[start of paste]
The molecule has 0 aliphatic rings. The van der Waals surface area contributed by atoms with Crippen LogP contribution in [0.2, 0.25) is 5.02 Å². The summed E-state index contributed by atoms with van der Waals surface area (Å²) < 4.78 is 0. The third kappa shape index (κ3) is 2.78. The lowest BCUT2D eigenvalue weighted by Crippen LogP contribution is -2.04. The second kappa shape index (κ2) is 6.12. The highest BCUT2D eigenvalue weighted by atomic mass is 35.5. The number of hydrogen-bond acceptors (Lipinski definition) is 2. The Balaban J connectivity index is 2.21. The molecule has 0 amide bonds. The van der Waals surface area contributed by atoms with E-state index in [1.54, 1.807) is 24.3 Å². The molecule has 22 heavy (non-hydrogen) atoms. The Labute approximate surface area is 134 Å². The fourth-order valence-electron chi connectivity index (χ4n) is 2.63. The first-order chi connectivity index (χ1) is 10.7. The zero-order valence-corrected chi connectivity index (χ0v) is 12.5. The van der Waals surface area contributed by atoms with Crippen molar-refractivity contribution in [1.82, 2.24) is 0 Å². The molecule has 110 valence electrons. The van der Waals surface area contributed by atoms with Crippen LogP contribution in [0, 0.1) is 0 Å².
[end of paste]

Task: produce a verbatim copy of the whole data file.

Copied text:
The molecule has 0 aliphatic rings. The van der Waals surface area contributed by atoms with Crippen LogP contribution in [0.2, 0.25) is 5.02 Å². The summed E-state index contributed by atoms with van der Waals surface area (Å²) < 4.78 is 0. The third kappa shape index (κ3) is 2.78. The lowest BCUT2D eigenvalue weighted by Crippen LogP contribution is -2.04. The second kappa shape index (κ2) is 6.12. The highest BCUT2D eigenvalue weighted by atomic mass is 35.5. The number of hydrogen-bond acceptors (Lipinski definition) is 2. The Balaban J connectivity index is 2.21. The molecule has 0 amide bonds. The van der Waals surface area contributed by atoms with E-state index in [1.54, 1.807) is 24.3 Å². The molecule has 22 heavy (non-hydrogen) atoms. The Labute approximate surface area is 134 Å². The fourth-order valence-electron chi connectivity index (χ4n) is 2.63. The first-order chi connectivity index (χ1) is 10.7. The zero-order valence-corrected chi connectivity index (χ0v) is 12.5. The van der Waals surface area contributed by atoms with Crippen molar-refractivity contribution in [1.82, 2.24) is 0 Å². The molecule has 110 valence electrons. The van der Waals surface area contributed by atoms with Crippen LogP contribution in [0, 0.1) is 0 Å².